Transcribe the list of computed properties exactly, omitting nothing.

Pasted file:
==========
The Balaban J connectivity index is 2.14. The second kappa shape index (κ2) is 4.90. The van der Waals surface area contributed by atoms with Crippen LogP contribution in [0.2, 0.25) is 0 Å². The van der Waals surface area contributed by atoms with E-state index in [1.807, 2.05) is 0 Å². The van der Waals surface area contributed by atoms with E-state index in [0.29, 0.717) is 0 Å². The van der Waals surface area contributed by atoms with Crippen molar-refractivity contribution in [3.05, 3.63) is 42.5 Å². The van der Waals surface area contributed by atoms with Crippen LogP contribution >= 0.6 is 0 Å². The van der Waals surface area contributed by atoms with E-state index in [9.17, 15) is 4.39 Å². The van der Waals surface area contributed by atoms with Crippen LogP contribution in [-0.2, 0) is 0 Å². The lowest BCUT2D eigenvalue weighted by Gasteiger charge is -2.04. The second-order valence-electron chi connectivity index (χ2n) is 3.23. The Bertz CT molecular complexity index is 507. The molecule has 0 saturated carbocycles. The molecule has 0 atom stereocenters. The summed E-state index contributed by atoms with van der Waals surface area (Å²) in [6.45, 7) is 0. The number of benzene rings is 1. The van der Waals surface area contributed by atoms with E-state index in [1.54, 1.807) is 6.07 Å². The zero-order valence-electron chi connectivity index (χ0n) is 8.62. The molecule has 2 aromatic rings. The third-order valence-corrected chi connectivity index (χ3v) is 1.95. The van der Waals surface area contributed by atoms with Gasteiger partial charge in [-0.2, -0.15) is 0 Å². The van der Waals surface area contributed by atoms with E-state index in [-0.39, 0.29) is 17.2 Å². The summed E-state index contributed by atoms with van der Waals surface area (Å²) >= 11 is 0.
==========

The Balaban J connectivity index is 2.14. The second kappa shape index (κ2) is 4.90. The van der Waals surface area contributed by atoms with Crippen LogP contribution in [0.2, 0.25) is 0 Å². The van der Waals surface area contributed by atoms with E-state index in [1.807, 2.05) is 0 Å². The van der Waals surface area contributed by atoms with E-state index in [0.29, 0.717) is 0 Å². The van der Waals surface area contributed by atoms with Crippen molar-refractivity contribution in [3.05, 3.63) is 42.5 Å². The van der Waals surface area contributed by atoms with Crippen LogP contribution >= 0.6 is 0 Å². The van der Waals surface area contributed by atoms with E-state index in [9.17, 15) is 4.39 Å². The van der Waals surface area contributed by atoms with Crippen LogP contribution in [-0.2, 0) is 0 Å². The lowest BCUT2D eigenvalue weighted by Gasteiger charge is -2.04. The second-order valence-electron chi connectivity index (χ2n) is 3.23. The Bertz CT molecular complexity index is 507. The molecule has 0 saturated carbocycles. The molecule has 0 atom stereocenters. The summed E-state index contributed by atoms with van der Waals surface area (Å²) in [6.45, 7) is 0. The number of benzene rings is 1. The van der Waals surface area contributed by atoms with E-state index in [1.54, 1.807) is 6.07 Å². The zero-order valence-electron chi connectivity index (χ0n) is 8.62. The molecule has 2 aromatic rings. The third-order valence-corrected chi connectivity index (χ3v) is 1.95. The van der Waals surface area contributed by atoms with Gasteiger partial charge in [-0.2, -0.15) is 0 Å². The van der Waals surface area contributed by atoms with E-state index in [-0.39, 0.29) is 17.2 Å². The summed E-state index contributed by atoms with van der Waals surface area (Å²) >= 11 is 0.